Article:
CAFTA Investor Rights Undermining Democracy and the Environment: Commerce Group Case
By Public Citizen's Global Trade Watch
The Commerce Group Corporation, a mining firm registered and based in Wisconsin, was the second multinational company to attack El Salvador’s environmental policies under the controversial investor rights of the Central America Free Trade Agreement (CAFTA). The company’s environmental permits for its gold mining and milling operations in Northeastern El Salvador were revoked after the company failed its environmental audit; in April 2010, the Salvadoran Supreme Court ruled that the company had been accorded due process during and after the audit.
On November 15, 2010 in Washington, D.C., the company pushed a CAFTA claim for compensation from El Salvador’s impoverished taxpayers for at least $100 million, using CAFTA’s controversial investor-state enforcement system. That mechanism elevates private investors and corporations onto the same level as governments, providing private rights to enforce special foreign investor privileges provided in CAFTA. At that hearing, the El Salvadoran government argued that CAFTA’s procedural rules required the company to actively terminate its domestic court case, and that its failure to do so means that the government has not consented to the CAFTA arbitration and thus the case should be dismissed. On March 14, 2011, the investor-state tribunal dismissed the Commerce Group case on a technicality, but ruled that the claim could have otherwise proceeded under CAFTA, and that El Salvador must pay more than $800,000 in legal costs. The proceedings came shortly after Pacific Rim (another multinational mining company) attacked El Salvador’s mining policies under CAFTA. (See a separate Public Citizen backgrounder on that case at: http://bit.ly/dmt8bM).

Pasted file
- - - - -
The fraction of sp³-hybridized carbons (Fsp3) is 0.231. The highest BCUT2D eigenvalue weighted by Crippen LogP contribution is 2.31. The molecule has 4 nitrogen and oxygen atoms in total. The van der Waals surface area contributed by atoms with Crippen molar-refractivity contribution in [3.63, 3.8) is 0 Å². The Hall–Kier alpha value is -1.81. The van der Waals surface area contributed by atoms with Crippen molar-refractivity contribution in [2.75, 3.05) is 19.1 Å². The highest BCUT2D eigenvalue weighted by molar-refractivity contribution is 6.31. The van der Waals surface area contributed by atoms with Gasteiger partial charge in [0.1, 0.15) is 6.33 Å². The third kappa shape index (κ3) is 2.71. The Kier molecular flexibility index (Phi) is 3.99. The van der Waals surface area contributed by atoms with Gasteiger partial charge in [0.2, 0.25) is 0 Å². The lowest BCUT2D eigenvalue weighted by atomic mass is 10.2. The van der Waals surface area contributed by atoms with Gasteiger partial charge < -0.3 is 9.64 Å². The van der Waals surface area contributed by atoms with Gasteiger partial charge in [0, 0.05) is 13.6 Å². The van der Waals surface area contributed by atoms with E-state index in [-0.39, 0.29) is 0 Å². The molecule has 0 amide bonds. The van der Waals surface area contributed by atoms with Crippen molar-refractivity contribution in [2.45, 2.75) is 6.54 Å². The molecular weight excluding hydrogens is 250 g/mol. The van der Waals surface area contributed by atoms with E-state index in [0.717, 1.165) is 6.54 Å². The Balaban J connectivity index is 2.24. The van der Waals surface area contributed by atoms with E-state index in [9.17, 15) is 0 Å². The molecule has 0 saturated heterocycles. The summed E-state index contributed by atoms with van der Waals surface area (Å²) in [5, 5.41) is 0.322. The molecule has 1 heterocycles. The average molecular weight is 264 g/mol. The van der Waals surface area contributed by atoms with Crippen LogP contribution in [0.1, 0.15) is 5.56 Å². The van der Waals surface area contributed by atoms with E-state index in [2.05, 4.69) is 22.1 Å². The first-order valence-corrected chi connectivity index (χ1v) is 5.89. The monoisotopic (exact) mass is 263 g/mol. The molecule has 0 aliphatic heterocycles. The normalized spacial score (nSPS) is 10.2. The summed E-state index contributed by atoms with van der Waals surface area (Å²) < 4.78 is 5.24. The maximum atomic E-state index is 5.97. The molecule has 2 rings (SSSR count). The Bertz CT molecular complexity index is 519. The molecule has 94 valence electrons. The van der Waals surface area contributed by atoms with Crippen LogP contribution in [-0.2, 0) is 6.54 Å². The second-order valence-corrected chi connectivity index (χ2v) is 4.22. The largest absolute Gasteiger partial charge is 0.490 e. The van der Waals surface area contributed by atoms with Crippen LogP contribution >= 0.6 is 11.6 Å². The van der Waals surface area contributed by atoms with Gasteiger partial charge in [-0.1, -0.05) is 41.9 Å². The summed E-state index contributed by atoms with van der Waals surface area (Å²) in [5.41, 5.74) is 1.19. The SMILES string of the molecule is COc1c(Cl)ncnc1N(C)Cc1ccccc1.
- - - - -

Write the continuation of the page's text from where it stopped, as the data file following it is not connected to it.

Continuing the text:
The backdrop for this case is rising concerns in El Salvador about the impact of mining. Leaders of El Salvador’s major political parties, the Catholic Church and a large civil society network have increasingly expressed concerns about mining companies’ operations over past years. At the same time, intimidation and threats against civic groups raising concerns about mining issues have escalated. In the past year and a half, three prominent anti-mining activists were murdered. Salvadoran activists focused on the Commerce Group case – along with the Pac Rim case – to call on Salvadoran President Mauricio Funes to renegotiate CAFTA.